That’s the label the GM engineer who designed the faulty ignition switch that was first used in 2003 gave to his own baby. Oh, and when engineers learned that the ignitions were going into the off position, thereby shutting off the engine, randomly, at highway speeds, they labeled it an “issue of customer satisfaction, not safety.” Sure, it is a pesky thing to have your car stop suddenly on I-95. Being a sitting duck on a freeway whilst cars approach at 70 mph is a bit more than a “I’m not crazy about my Cobalt” type of complaint. In 2011, lawyers warned GM that it “could be accused of egregious conduct” because it was not following up on accidents, deaths, customer complaints, and continuing problems with the switches and airbag deployment. Still, no action was taken.
As amazing as these disclosures in the Anton Valukas report for GM are, what is worse are the conclusions. “Dysfunction,” “Bureaucracy,” but no “conspiracy.” CEO Mary Barra has fired 14 people and reorganized the company so that there are now reporting lines to officers regarding vehicle design and safety. Now there’s a novel idea — executives knowing what’s going on in their companies? What next? Accountability?
Mr. Valukas offered a lawyer’s report. The report threads the needle to prevent its use in product liability suits for possible punitive damages. But, by focusing on legal issues of “no conspiracy here,” the report misses the cultural issues. The report does not answer this basic question, “Why would these engineers and anyone else who was aware of the problem believe that it was okay to not fix the switches, to not follow up on root-cause analysis, and to not make the information public?” We know that they were bureaucratic. We know that they remained silent. We know that things were not fixed. We knew that before the first gumshoe headed out to gather 14 million documents from the company. What we still don’t know is why.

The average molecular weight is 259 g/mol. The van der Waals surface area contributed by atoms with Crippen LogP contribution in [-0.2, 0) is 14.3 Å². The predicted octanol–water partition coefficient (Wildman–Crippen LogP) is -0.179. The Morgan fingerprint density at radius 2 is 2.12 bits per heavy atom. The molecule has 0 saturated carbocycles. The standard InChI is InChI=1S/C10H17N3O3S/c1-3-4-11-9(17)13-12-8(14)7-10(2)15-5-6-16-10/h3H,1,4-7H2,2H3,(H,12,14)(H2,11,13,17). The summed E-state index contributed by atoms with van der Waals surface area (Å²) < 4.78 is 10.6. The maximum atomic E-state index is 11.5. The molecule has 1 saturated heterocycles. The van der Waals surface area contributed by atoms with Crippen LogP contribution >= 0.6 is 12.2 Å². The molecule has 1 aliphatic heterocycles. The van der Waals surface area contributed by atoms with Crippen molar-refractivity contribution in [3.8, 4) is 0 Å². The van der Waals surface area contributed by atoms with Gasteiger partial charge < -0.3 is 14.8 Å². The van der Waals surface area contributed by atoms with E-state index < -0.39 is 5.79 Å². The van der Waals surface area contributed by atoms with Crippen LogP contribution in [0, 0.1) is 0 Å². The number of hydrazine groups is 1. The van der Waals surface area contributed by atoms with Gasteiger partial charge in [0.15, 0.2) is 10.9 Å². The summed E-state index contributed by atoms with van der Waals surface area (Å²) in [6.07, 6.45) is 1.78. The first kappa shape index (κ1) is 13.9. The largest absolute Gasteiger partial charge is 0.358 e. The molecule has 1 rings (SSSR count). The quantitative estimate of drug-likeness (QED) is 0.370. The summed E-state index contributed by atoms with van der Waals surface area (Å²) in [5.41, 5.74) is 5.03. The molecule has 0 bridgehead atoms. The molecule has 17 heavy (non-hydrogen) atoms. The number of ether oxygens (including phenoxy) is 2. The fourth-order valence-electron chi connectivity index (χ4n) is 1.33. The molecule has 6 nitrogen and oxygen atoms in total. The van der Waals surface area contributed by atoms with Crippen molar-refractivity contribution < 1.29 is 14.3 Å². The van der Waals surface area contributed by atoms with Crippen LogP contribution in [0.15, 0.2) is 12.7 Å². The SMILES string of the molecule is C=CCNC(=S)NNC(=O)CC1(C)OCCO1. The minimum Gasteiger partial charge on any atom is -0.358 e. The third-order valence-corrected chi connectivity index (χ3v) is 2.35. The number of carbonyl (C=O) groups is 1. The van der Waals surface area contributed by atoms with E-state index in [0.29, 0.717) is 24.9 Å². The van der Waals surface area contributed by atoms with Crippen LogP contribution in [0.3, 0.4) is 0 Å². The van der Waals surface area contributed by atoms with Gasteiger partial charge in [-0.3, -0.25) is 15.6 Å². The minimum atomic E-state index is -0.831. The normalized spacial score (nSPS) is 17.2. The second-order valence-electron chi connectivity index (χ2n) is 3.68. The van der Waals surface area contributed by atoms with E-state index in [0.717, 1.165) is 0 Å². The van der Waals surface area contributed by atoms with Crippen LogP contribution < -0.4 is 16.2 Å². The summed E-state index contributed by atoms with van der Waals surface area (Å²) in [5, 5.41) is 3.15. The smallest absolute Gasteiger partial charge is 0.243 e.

Ms. Barra told employees in a speech following the report’s release that if they see a problem affecting safety that they should talk with their supervisors. And if their supervisors are not handling it, she told them “Contact me directly.” A good start, but she still needs to look at why no one was doing that before. Compensation systems, fear, perceived inaction or lack of response — all of these are factors that influence employees’ lack of action. “Incompetence and neglect” are the symptoms. We still do not know the cause. The unexplained is why everyone at the company remained silent about both.
If the report is correct, the waters of inaction run wide and deep in GM. A speech by the CEO will not effect change. Culture change requires signals. What Ms. Barra needs to do is what Alan Mulally at Ford did in order to get employees to bring bad news to him. He promoted the manager who was the first to speak about problems in the company. That manager is now Ford’s CEO. Ms. Barra has fired 14 people and done the usual shuffling of the deck chairs, but what she needs is positive reinforcement. She needs an opportunity to recognize those who come forward with issues and encourage all supervisors and managers in the company to do the same. And she might want to see what impact deadlines, budgets, and corresponding incentives had on creating GM’s culture of silence that allowed the incompetence and neglect to trump safety.